Mum would regularly have days where she’d bake tray after tray of lunch box delights. I’d come home just in time to score the last one, fresh out of the oven. The rest were rolled up in glad wrap, and carted out to the freezer by the armful. If one or two happened to fall into my pockets for eating later… Well, that was just good luck.

So, with a Saturday in the kitchen on the cards, and a tub of fresh strawberries purchased; it was only going to end in muffins.

And yes, they freeze beautifully.

Strawberries & Cream Muffins

From Southern Food

Ingredients

2 cups plain flour
1 cup caster sugar
2 tsp baking powder
1/4 tsp salt
1 1/2 tsp vanilla extract
2 large eggs
50g butter, melted
2/3 cup cream
1 1/2 cups strawberries, chopped

Crumb
1/3 cup plain flour
3 tbsp packed brown sugar
3 tbsp butter, softened
1/2 tsp ground cinnamon
pinch salt

1) Heat the oven to 190°. Line a muffin tin with muffin papers.

2) Combine flour, 1 cup caster sugar, baking powder and salt in a mixing bowl. Whisk together eggs, cream, and vanilla. Slowly add the flour mixture and melted butter, stirring until just combined. Carefully fold through the strawberries. Set aside.

3) Combine the ingredients for the topping, and work them to create a crumble texture.

4) Fill the papers 2/3 full, then sprinkle with a generous amount of crumble.

Bake for 20 to 25 minutes or until a toothpick comes out clean.

Winter is coming

And then that day came that we were all simultaneously expecting and dreading.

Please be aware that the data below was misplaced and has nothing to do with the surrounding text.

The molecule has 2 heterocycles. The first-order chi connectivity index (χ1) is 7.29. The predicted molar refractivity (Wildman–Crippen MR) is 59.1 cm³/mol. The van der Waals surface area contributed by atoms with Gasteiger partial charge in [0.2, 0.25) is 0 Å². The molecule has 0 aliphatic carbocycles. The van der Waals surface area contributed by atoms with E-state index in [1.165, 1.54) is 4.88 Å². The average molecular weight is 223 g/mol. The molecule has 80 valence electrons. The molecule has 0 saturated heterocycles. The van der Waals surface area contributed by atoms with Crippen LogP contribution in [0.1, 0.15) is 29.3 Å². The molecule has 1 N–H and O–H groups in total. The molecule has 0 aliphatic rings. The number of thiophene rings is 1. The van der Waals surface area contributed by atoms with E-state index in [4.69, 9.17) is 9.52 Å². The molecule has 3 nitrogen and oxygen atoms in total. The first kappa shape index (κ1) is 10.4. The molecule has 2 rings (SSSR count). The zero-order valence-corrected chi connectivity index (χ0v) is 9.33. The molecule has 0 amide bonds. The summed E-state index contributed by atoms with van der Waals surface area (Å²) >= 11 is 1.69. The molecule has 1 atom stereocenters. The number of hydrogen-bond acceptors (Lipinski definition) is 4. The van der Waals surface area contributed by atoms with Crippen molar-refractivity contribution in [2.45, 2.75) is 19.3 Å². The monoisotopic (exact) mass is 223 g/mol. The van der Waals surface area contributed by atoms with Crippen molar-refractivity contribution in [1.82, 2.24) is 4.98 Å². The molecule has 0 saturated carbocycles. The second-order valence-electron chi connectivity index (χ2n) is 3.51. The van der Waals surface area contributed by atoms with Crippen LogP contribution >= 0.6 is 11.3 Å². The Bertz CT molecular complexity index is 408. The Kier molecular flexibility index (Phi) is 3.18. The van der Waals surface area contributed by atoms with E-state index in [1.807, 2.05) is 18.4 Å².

Winter is upon us. The cold, the rain, the frosts. Gone are Perth’s beautiful long summer nights, and we welcome the excuse to bundle up and hibernate. Bears have the right idea, with their carb loading and epic nap schedule.

Dinners are turning from grilled meats and fresh salads, to slow cooked delights heartier feasts. Stews, roasts, casseroles and soups are all the order of the season and the season’s vegetables are the best place to showcase winter’s flavours.

My favourite corner of the earth at the moment is the Subiaco Farmers Markets, held every Saturday morning from 8am until noon. Fruit, vegetables, dairy, meat, pastries… Basically, if you’re into food (and real food), you needn’t set foot in Coles or Woolworths again. I’m sure I don’t need to tell how that that’s a good thing. Everything is local, fresh and good. Oh, and did I mention cheap?

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I couldn’t resist all the beautiful winter vegetables that were starting to appear in the stalls. Organic tinned vegetables stood in for the things I couldn’t buy; Maggie Beer’s chicken stock actually contains chicken. I make a point of saying this, because many stocks don’t contain the things you’d think they would. All of these beautiful ingredients were going to combine into the perfect winter soup, filling, nutritious and not overly liquidy because I can’t be trusted not to spill it.

Chunky chorizo, chicken and vegetable soup

Adapted from Gourmet Traveller

2 tbsp extra-virgin olive oil
3 onions, diced
1 carrot, diced
2 potatoes, diced
1 chorizo, diced
4 free-range chicken thigh fillets diced
3 cloves garlic, crushed
400g can chopped tomatoes
750 ml chicken stock
1 cup rigatoni or other small pasta
1 cup green peas
2 zucchini, cut into 1cm dice
400g can cannellini beans, rinsed and drained
50g spinach leaves
1 tbsp finely chopped basil leaves
finely grated parmesan

1) Over medium to high heat, warm olive oil in a large heavy-based saucepan. Add onion, carrot and cook for 10 minutes, softening. Throw in chorizo, chicken and garlic and cook, stirring, for 5 minutes or until chicken changes colour.

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2) Add tomato and stock to the mix. Season with salt and pepper to taste Bring to the boil then reduce to medium. Cover and simmer for 10 minutes.

3) Add the pasta, zucchini beans peas. Increase the temperature to medium-high and cook, covered, for 10-12 minutes.

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4) Remove from heat and add the spinach, basil and remaining olive oil. Serve with grated parmesan and a good crusty sourdough.